Poisson regression models, with a log link, will be used to estimate the effect of the implementation support strategy on the incidence rate of patient outcomes, (ED visits, preventable hospitalizations, heart attacks, strokes, GI bleeds, deaths, etc.), where practice unit data are summarized for each 3-month time period. The outcome will be the number of patient events reported among the active adult patients in a practice unit and the offset will be the total number of patient-months of time at risk during the 3-month time period for the practice unit. GEE will be used to account for the correlation among nested practice units within practices within counties and modifying factors will be investigated.
  1. (2)

    Role of internal and external contextual factors and intervention characteristics on the uptake of the implementation support strategy and on practice performance and outcomes.

     

General regression modeling strategies described by Baron and Kenny [45] will be used to investigate modifying and mediating factors, as presented in the Logic Model, controlling for clustering. In brief, factors that modify the effect of the implementation support strategy will be indicated by significant interaction terms in the regression model. For example, organizational contextual factor scores will be investigated as modifying factors to determine if there is evidence that the effect of the implementation support strategy is greater among those practice units that have higher scores on the contextual factors. Mediating variables will be investigated by fitting a series of four regression models. First, the effect of the implementation support strategy on the health outcome measure will be estimated. Second, the association between the implementation support strategy (independent factor) and the potential mediating factor (outcome) will be estimated. Third, the association between the mediating factor (independent factor) and the health outcome variable will be estimated. Finally, the model will be refit to include the implementation support strategy and mediating term as independent factors with the health outcome measure modeled as the outcome variable. A change in the implementation support strategy coefficient, indicating a shift towards no effect on the outcome, with adjustment for the mediating factor will provide evidence of a mediating association.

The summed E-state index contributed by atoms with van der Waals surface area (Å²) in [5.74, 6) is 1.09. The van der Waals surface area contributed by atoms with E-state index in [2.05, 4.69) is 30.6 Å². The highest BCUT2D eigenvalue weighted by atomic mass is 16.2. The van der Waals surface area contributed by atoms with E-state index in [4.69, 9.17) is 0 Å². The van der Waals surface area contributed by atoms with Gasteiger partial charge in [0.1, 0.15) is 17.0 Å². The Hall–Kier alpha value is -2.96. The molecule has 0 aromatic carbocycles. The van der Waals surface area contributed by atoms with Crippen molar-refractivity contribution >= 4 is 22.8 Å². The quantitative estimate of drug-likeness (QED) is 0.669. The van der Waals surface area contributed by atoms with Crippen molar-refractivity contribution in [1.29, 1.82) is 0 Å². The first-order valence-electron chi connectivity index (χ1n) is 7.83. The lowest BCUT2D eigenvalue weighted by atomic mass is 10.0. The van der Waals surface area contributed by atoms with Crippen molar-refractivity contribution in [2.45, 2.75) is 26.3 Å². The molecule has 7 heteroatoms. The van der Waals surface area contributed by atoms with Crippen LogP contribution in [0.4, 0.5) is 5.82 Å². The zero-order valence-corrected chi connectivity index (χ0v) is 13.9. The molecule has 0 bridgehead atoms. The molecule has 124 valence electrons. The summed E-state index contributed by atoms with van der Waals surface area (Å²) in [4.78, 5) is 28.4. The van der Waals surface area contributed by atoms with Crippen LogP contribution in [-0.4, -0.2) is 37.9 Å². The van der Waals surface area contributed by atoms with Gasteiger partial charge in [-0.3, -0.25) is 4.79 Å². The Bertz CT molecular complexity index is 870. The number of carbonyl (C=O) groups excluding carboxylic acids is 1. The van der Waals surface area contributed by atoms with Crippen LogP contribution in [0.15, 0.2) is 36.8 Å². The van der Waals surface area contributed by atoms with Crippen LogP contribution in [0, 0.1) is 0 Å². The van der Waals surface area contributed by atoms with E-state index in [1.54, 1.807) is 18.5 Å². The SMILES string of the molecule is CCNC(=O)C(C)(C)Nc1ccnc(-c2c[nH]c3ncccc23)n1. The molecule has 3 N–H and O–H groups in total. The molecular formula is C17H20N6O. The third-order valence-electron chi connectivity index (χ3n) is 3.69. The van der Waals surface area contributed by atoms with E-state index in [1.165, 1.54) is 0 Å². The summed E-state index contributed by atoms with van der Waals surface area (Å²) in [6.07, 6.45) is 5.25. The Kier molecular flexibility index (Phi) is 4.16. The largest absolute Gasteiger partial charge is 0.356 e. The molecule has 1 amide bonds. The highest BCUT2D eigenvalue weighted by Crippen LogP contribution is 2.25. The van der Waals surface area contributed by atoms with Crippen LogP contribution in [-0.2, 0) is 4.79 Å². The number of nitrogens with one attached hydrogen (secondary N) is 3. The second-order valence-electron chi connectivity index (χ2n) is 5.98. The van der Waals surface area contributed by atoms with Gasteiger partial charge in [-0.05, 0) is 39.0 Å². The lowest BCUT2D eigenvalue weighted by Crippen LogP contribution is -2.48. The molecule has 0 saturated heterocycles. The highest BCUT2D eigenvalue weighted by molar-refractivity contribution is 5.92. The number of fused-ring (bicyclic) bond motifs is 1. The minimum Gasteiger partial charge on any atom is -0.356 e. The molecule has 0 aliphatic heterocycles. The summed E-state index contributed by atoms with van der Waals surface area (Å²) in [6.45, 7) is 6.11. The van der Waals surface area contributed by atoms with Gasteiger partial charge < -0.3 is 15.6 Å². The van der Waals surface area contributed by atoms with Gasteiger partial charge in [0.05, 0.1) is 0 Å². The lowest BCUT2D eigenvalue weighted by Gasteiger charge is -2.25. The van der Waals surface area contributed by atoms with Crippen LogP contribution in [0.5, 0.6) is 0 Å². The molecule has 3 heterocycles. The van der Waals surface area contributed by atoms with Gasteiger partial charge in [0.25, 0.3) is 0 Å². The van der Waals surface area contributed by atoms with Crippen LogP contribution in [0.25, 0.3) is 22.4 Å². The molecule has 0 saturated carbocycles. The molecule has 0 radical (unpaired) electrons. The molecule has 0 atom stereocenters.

Discussion

Impact